Three Points Casey's Theorem

Circle (S) is tangent to the circumcircle of points A, B, C. ATa, BTb, CTc are tangent to (S). Assume that M - the point of tangency of the two circles - is in the arc AB. Prove that

BC·ATa + AC·BTb = AB·CTc.


This applet requires Sun's Java VM 2 which your browser may perceive as a popup. Which it is not. If you want to see the applet work, visit Sun's website at http://www.java.com/en/download/index.jsp, download and install Java VM and enjoy the applet.


What if applet does not run?

Solution

References

  1. D. O. Shklyarsky, N. N. Chentsov, I. M. Yaglom, Selected Problems and Theorems of Elementary Mathematics, v 2, Moscow, 1952, #123(a).

|Activities| |Contact| |Front page| |Contents| |Geometry| |Store|

Copyright © 1996-2017 Alexander Bogomolny

Circle (S) is tangent to the circumcircle of points A, B, C. ATa, BTb, CTc are tangent to (S). Assume that M - the point of tangency of the two circles - is in the arc AB. Prove that

BC·ATa + AC·BTb = AB·CTc.


This applet requires Sun's Java VM 2 which your browser may perceive as a popup. Which it is not. If you want to see the applet work, visit Sun's website at http://www.java.com/en/download/index.jsp, download and install Java VM and enjoy the applet.


What if applet does not run?

Solution

The problem is just a particular instance of Casey's theorem, wherein three of the four circles degenerate into points. Still, I'll give a proof independent of Casey's theorem.

Point M serves the center of similitude of the two circles. If A', B', C' are the second points of intersection of AM, BM, CM, with (S) then

A'M/AM = B'M/BM = C'M/CM = ρ/r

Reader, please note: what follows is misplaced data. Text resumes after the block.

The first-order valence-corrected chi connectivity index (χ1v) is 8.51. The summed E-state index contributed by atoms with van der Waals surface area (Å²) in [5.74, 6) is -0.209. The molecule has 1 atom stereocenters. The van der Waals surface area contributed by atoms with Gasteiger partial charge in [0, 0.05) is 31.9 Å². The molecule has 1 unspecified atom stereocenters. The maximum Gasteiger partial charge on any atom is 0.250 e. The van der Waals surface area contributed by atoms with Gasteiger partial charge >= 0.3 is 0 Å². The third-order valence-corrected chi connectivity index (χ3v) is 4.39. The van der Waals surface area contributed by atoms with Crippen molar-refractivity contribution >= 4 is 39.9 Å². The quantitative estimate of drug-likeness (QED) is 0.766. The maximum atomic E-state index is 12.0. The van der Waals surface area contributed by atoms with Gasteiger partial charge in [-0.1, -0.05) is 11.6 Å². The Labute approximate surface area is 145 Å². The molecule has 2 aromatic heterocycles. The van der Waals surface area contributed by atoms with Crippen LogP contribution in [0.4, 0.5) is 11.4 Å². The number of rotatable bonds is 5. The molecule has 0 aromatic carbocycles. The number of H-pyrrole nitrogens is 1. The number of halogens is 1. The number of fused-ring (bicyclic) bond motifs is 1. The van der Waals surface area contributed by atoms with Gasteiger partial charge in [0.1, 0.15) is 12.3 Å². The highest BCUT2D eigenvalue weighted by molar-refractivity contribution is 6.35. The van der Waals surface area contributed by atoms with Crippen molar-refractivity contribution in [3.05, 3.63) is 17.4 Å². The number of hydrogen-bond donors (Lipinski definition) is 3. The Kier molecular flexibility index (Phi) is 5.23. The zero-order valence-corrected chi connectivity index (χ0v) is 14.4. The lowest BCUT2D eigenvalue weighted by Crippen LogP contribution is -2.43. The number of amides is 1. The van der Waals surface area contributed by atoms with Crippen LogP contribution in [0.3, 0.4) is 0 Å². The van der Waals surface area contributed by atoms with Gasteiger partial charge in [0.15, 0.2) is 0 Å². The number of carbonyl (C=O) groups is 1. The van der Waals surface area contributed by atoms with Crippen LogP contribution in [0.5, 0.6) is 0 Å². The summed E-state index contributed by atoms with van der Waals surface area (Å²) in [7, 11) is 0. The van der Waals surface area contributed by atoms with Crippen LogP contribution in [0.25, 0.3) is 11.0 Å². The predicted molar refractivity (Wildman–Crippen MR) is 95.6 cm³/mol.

where r and ρ are the radii of the circumcircle (ABC) and that of (S), respectively. It follows that

AA'/AM = BB'/BM = CC'/CM = (r ± ρ)/ρ.

(The sign is chosen depending on whether the circumcircle (ABC) is outside or inside (S).)

On the other hand, by the Power of a Point Theorem,

AM·AA' = (ATa)²,
BM·BB' = (BTb)²,
CM·CC' = (CTc)²,

such that

AM² / (ATa)² = AM / AA',
BM² / (BTb)² = BM / BB',
CM² / (CTc)² = CM / CC',

implying

AM / ATa = BM / BTb = CM / CTc = ρ / (r ± ρ),

which simply shows that the required identity

BC·ATa + AC·BTb = AB·CTc.

is a direct consequence of that of Ptolemy's applied to the quadrilateral ABCM:

BC·AM + AC·BM = AB·CM.

Ptolemy's Theorem

  1. Ptolemy's Theorem
  2. Sine, Cosine, and Ptolemy's Theorem
  3. Useful Identities Among Complex Numbers
  4. Ptolemy on Hinges
  5. Thébault's Problem III
  6. Van Schooten's and Pompeiu's Theorems
  7. Ptolemy by Inversion
  8. Brahmagupta-Mahavira Identities
  9. Casey's Theorem
  10. Three Points Casey's Theorem
  11. Ptolemy via Cross-Ratio
  12. Ptolemy Theorem - Proof Without Word
  13. Carnot's Theorem from Ptolemy's Theorem

|Activities| |Contact| |Front page| |Contents| |Geometry| |Store|

Copyright © 1996-2017 Alexander Bogomolny

 61156620

Search by google: